From Sexual Ethics to Sexual Eros Part 2
In sexuality we are all vulnerable. To be a great lover in the sexual, technique is woefully insufficient. Genuine sexual Tantra has nothing to do with circulating the energy up your spine through practiced breathing. Genuinesexual Tantra is about making love with an unguarded heart. This requires radical vulnerability. Authentic sexual Tantra is about merging your heart with your yoni and phallus. Yoni and phallus are not merely exterior forms of genitalia. They are qualities of being that live in every man and woman. It is only from that place that you can be vulnerable enough to risk being ultimately fierce and ultimately tender. It is only from that place that you can risk sexing your partner open to God or letting your partner sex you open to God.
Both of these wonders require your total surrender. The ethics of the sexual is the ethics of vulnerability. You have to be willing to let your partner witness both the surrender of your power and your surrender to your power. Your small self and contracted ego disappear in erotic sex. In sex Eros, we bypass ego and access our most sacred, scared, and secret selves.
A new vision of human possibility emerges from our vulnerability. “Sex is ethics” means that we are radically loyal to the vulnerability aroused by our sexing. We are loyal even after the ego rushes back in, eager to reassert its dominion. Loyalty means that we do not—years later—tell a different story in which we negatively revise our experience of the sexual. Sex that was beautiful, mutual, and vulnerable cannot ethically be recast as predatory or abusive. Regret is not rape, just as arousal is not consent. That is a violation of the Holy of Holies. Remember the two teachings of Akiva: “All the [biblical] books are holy” and “The Song of Solomon is the Holy of Holies.” The sexual love song is the Holy of Holies. To falsely narrate a sexual experience or to break sexual boundaries without invitation is to violate the Holy of Holies.
“Sex is ethics” is also what Akiva meant in his second statement, cited above. “If the Torah would not have been given, then all of the Torah could have been learned from the Song of Solomon,” he said. Torah is the book of ethics. Ethics can be learned from the Song of Solomon, the song of the sexual. This is not because the Song of Solomon directly engages any ethical issues. It does not. Rather, what Akiva is saying is that sex in its pure erotic form is naturally ethical. This is the vision of the Secret of the Cherubs, which forms the heart of the Wisdom of Solomon. We might call this teaching by the term “sexual humanism.” Just like all ethics live in the rapture of the sexual, evil and pathology result from the collapse of the sexual.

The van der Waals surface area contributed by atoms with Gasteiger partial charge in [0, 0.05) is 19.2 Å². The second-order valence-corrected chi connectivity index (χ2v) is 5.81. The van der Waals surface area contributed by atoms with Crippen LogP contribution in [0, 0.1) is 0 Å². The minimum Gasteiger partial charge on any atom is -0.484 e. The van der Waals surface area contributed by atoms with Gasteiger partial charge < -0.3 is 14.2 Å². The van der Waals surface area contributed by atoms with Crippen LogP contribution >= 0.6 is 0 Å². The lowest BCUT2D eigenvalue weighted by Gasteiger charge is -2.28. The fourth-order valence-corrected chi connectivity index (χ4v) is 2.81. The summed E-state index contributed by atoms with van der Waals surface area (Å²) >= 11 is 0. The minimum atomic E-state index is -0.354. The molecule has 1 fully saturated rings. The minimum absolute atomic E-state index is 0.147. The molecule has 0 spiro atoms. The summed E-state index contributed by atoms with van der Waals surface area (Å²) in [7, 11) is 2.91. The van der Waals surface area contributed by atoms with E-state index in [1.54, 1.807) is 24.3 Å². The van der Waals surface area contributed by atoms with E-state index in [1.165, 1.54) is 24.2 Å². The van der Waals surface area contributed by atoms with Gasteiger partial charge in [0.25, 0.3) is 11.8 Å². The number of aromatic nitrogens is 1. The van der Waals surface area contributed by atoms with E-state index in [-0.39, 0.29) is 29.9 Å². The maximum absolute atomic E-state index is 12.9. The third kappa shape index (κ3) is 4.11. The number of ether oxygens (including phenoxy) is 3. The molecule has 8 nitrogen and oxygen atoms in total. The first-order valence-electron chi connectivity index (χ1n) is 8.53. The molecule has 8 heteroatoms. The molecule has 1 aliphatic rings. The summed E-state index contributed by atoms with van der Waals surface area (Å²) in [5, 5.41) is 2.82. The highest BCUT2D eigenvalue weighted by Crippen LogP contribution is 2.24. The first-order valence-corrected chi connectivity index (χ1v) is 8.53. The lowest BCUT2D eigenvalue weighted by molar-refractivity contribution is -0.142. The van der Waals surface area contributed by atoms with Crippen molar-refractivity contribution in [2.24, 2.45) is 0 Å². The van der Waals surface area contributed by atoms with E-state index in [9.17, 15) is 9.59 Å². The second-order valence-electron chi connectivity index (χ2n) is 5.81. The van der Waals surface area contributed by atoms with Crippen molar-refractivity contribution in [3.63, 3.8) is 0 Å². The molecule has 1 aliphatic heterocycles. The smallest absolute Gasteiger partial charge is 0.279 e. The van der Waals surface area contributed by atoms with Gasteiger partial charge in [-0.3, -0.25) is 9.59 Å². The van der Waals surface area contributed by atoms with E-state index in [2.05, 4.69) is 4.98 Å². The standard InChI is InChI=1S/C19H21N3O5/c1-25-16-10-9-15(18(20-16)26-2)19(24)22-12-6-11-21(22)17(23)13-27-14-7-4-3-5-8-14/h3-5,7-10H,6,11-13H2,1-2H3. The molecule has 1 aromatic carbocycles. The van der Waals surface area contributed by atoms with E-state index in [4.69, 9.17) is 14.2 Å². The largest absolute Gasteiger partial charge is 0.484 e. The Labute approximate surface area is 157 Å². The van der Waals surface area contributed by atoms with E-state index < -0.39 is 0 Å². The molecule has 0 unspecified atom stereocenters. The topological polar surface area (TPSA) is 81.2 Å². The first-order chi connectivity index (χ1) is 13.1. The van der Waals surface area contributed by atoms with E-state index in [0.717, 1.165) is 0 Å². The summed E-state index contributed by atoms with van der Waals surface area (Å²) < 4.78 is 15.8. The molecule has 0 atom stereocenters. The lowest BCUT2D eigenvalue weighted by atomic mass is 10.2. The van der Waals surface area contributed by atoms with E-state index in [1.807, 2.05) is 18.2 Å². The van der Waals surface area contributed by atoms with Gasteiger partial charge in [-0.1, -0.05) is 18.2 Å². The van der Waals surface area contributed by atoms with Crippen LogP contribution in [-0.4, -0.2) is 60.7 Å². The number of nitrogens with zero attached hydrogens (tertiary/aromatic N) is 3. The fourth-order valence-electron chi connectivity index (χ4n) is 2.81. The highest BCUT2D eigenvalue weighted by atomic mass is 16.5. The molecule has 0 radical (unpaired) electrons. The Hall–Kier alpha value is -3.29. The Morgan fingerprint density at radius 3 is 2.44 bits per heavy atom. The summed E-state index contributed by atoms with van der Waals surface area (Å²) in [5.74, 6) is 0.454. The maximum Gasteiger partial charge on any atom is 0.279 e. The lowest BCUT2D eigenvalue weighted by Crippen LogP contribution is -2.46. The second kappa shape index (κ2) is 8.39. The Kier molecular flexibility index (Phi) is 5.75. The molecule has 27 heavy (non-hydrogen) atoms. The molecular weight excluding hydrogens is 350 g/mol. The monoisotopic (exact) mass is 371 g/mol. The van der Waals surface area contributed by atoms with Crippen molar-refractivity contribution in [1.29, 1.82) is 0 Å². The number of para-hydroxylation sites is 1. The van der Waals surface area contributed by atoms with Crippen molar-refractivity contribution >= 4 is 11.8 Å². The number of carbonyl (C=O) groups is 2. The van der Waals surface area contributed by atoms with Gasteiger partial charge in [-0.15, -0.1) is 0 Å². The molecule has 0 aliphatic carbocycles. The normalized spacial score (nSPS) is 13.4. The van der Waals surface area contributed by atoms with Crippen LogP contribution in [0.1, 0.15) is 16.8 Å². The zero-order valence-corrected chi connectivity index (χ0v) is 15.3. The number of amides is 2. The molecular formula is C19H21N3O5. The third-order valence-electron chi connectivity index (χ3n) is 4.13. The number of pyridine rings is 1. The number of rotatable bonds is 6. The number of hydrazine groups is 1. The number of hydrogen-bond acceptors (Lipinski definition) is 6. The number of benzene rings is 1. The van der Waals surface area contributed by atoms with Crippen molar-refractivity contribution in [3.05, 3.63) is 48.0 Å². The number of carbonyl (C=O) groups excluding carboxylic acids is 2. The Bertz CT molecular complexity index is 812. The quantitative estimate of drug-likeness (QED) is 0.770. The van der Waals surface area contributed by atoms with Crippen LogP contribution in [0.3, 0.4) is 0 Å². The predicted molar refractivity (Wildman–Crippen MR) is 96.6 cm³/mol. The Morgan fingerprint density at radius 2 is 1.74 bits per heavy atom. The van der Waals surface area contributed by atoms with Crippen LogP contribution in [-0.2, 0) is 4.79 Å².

The ethics of the sexual emerge from the moral body. Sexual ethics are not transgressive at all: quite the opposite. Sex is subversive. Sex subverts and elevates ordinary ethics. Sex subverts conventional ethics and holds out for a higher ethical vision. This is true in myriad ways. In sex we are aroused to an ethics of devotion. The great lover is the devotee. Delight births devotion, and devotion demands delight. This need not be written in any legal code. This is the law inscribed in the text of the body.
Our bodies are afraid to surrender. We associate surrender with submission, which we reject, rightly being unwilling to suspend the appropriate boundaries of our personal integrity. The body, however, knows a distinction that the legal codes do not. The body speaks the language of devotional surrender. For sex is nothing if it is not devotion of the body to the body. It is from a place of devotional surrender that our hearts unguard and we begin to be lived as love.
We are used to thinking of the body as the temple of the soul. The soul is the source of ethics, which are needed to overcome the narcissism of the body. But sex is ethics points to a more utopian possibility, in which the naked eroticized body is not the temple of the soul but the soul itself. This is the reason why every Hebrew utopian movement, from the mystical messianism of Shabtai Tzvi in the seventeenth century to the twentieth-century Israeli kibbutz movement, tried to articulate a new sexual vision and a new ethics of embodiment.
To be continued…
A Return to Eros: On Sex, Love, and Eroticism in Every Dimension of Life, from Drs. Marc Gafni and Kristina Kincaid, reveals the radical secret tenets of relationship between the sexual, the erotic, and the holy. They reveal what Eros actually means and share the ten core qualities of the Erotic, which are modeled by the sexual. These include being on the inside, fullness of presence, yearning, allurement, fantasy, surrender, creativity, pleasure, and more.
A Return to Eros shows why these qualities of the erotic modeled by the sexual are actually the same core qualities of the sacred. The relationship between the sexual and the erotic becomes clear, teaching you how to live an erotically suffused existence charged with purpose, potency and power.
To be an Outrageous Lover—not just in sex but also in all facets of your life–you must listen deeply to the simple yet elegant whisperings of the sexual. This book will forever transform your understanding and experience of love, sex, and Eros.
with Dr. Marc Gafni
Imagine being fully expressed with an unstoppable life force that aligned you with the will, the desire, the knowledge and the creative impulse to engage ALL areas of your life full-on; without fear or shame stopping you from moving forward. Imagine the transformative power and positive impact you’d have on your personal relationships and potentially be a major influence in the world.
This is the ideal companion to our think tank book A Return to Eros by Dr. Marc Gafni and Dr. Kristina Kincaid.